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> Floyd Rose Stopper
Sinclair
post Mar 15 2017, 10:05 AM
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I have a Floyd Rose-guitar and I am not happy with the fact that the guitar does not stay in tune so well. I am considering installing a "tremolo stopper" which allows the tremolo bar only to be pressed down, not up. Will this improve the tuning issue?



https://www.amazon.c...o/dp/B00FUTXO8G
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Mertay
post Mar 15 2017, 10:34 AM
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QUOTE (Sinclair @ Mar 15 2017, 09:05 AM) *
I have a Floyd Rose-guitar and I am not happy with the fact that the guitar does not stay in tune so well. I am considering installing a "tremolo stopper" which allows the tremolo bar only to be pressed down, not up. Will this improve the tuning issue?



https://www.amazon.c...o/dp/B00FUTXO8G


Hey Sinclair,

The link doesn't work but I am a user of the trem. stopper, mine is a crappy DIY solution but even that works fine. The stability and sustain increases but also the guitar will be a bit brighter sounding but not very noticable.

The trem. stop tip that I use is metal, so a small "click" sound happens when thetrem. hits back after use. I simply placed some thin but soft material to prevent that sound.


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Sinclair
post Mar 15 2017, 11:23 AM
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Thanks. I will try one.
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Phil66
post Mar 15 2017, 02:47 PM
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Hello Sinclair,

I use one of these on my FR guitar. Works a treat smile.gif

http://www.tremol-no.com/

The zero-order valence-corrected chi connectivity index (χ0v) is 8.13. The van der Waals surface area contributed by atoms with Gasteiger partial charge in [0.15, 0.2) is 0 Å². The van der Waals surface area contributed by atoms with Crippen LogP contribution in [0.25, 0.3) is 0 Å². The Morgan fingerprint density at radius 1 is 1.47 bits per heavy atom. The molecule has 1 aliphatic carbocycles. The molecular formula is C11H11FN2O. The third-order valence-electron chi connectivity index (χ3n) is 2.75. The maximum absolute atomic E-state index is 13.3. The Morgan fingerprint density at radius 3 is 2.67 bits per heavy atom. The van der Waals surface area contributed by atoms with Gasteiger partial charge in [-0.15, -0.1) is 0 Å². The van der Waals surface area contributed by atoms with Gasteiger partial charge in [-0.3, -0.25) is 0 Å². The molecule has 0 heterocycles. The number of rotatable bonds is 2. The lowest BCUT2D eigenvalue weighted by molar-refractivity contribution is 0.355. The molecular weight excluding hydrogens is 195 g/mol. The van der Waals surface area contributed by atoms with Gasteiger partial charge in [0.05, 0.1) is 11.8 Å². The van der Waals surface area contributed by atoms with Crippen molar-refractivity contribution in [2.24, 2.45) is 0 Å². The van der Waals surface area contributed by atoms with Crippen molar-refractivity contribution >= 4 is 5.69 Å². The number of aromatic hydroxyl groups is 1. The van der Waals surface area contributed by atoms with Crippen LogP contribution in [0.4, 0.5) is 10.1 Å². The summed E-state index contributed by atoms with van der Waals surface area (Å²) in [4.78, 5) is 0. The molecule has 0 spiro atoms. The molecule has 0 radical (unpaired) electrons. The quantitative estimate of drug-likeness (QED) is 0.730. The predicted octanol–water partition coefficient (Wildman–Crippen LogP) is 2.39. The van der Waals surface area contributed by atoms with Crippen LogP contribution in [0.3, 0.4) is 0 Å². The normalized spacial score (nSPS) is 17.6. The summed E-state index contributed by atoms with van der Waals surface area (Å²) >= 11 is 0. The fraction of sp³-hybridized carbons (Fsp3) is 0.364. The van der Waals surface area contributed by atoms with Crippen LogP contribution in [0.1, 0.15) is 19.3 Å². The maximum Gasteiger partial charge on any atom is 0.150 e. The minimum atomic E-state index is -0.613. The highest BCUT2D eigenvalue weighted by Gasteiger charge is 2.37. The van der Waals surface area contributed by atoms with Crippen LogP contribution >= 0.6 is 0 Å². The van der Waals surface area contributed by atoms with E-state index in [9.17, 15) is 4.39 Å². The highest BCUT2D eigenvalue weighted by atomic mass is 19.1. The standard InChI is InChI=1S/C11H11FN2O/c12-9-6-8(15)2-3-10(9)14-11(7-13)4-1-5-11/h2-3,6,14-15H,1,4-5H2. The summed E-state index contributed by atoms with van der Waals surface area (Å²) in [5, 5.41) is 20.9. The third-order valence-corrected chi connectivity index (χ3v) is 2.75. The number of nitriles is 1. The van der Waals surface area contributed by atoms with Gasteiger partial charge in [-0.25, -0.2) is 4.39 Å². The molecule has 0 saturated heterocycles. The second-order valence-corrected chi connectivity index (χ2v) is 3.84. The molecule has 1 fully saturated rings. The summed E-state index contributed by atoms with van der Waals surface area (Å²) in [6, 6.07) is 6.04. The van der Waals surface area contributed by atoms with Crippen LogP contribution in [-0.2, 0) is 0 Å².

Cheers

Phil


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Rammikin
post Mar 16 2017, 04:25 AM
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I've done the DIY approach. I used a block of wood that I attached to spring cavity to keep the trem block from pivoting forward. It's basically the same idea as the angled piece of metal. It worked but it's not very flexible. I've had better luck with the Tremolno that Phil mentioned. You can configure it to float, drop, or lock. And you can adjust if the need arises when you change strings.



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yoncopin
post Mar 16 2017, 02:24 PM
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I tried the Tremol-No and found the linkage had a tiny bit of play which made a slight knocking sound that drove me nuts. Now I cut two maple blocks to fit on either side of the tremolo block and it's stable and silent. Plus, it was way cheaper and one piece of wood will easily makes many many blocks.


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Phil66
post Mar 16 2017, 03:18 PM
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Mine had the knocking at first but all I had to do was move the piece (I can't fully remember now and not at home) that locks it, all the way to the front (towards neck) and put it hard against the wood and then lock the thumb screw. Sorted. I did only want to lock the trem though, the knife edges were worn a little and I have an RG Prestige that is fine for any rare whammy moments wink.gif

This post has been edited by Phil66: Mar 18 2017, 04:29 PM


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Todd Simpson
post Mar 17 2017, 10:20 PM
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That would work smile.gif I had an RGT ibby that had a bit of wood glued behind the trem to block it. I ended up selling the guitar though as I wanted the trem to work and the new wood was now part of the guitar. Found a buyer that wanted a blocked trem smile.gif


QUOTE (yoncopin @ Mar 16 2017, 09:24 AM) *
I tried the Tremol-No and found the linkage had a tiny bit of play which made a slight knocking sound that drove me nuts. Now I cut two maple blocks to fit on either side of the tremolo block and it's stable and silent. Plus, it was way cheaper and one piece of wood will easily makes many many blocks.



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Mertay
post Mar 18 2017, 10:27 AM
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Not 100% about the topic but a nice comparison of what floating bridge steals from the tone. Blocking won't have such great impact but can bring some of the tone back.

A note should be such rich harmonics aren't always prefered, specially with extreme distortion. Thats why floyds are prefered more by heavy rockers.


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